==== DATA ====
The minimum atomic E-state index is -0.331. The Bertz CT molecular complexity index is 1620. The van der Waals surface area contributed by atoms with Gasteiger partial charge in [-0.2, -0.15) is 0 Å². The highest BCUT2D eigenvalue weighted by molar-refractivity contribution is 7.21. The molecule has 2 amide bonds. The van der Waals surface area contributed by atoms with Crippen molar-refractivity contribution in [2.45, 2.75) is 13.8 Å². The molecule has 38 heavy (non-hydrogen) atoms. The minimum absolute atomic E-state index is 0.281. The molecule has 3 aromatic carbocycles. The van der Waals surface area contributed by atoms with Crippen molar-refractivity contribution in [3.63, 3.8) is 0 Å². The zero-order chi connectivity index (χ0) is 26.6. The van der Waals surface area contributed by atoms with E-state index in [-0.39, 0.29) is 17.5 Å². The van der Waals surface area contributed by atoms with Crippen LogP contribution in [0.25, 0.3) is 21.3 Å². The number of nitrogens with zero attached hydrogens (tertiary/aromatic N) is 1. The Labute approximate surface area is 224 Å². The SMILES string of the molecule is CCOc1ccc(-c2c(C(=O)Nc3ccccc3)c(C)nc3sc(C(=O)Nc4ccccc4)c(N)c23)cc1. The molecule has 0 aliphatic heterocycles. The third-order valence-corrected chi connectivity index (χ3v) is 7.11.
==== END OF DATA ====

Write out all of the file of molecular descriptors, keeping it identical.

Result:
The minimum atomic E-state index is -0.331. The Bertz CT molecular complexity index is 1620. The van der Waals surface area contributed by atoms with Gasteiger partial charge in [-0.2, -0.15) is 0 Å². The highest BCUT2D eigenvalue weighted by molar-refractivity contribution is 7.21. The molecule has 2 amide bonds. The van der Waals surface area contributed by atoms with Crippen molar-refractivity contribution in [2.45, 2.75) is 13.8 Å². The molecule has 38 heavy (non-hydrogen) atoms. The minimum absolute atomic E-state index is 0.281. The molecule has 3 aromatic carbocycles. The van der Waals surface area contributed by atoms with Crippen molar-refractivity contribution in [3.63, 3.8) is 0 Å². The zero-order chi connectivity index (χ0) is 26.6. The van der Waals surface area contributed by atoms with E-state index in [-0.39, 0.29) is 17.5 Å². The van der Waals surface area contributed by atoms with Crippen LogP contribution in [0.25, 0.3) is 21.3 Å². The number of nitrogens with zero attached hydrogens (tertiary/aromatic N) is 1. The Labute approximate surface area is 224 Å². The SMILES string of the molecule is CCOc1ccc(-c2c(C(=O)Nc3ccccc3)c(C)nc3sc(C(=O)Nc4ccccc4)c(N)c23)cc1. The molecule has 0 aliphatic heterocycles. The third-order valence-corrected chi connectivity index (χ3v) is 7.11.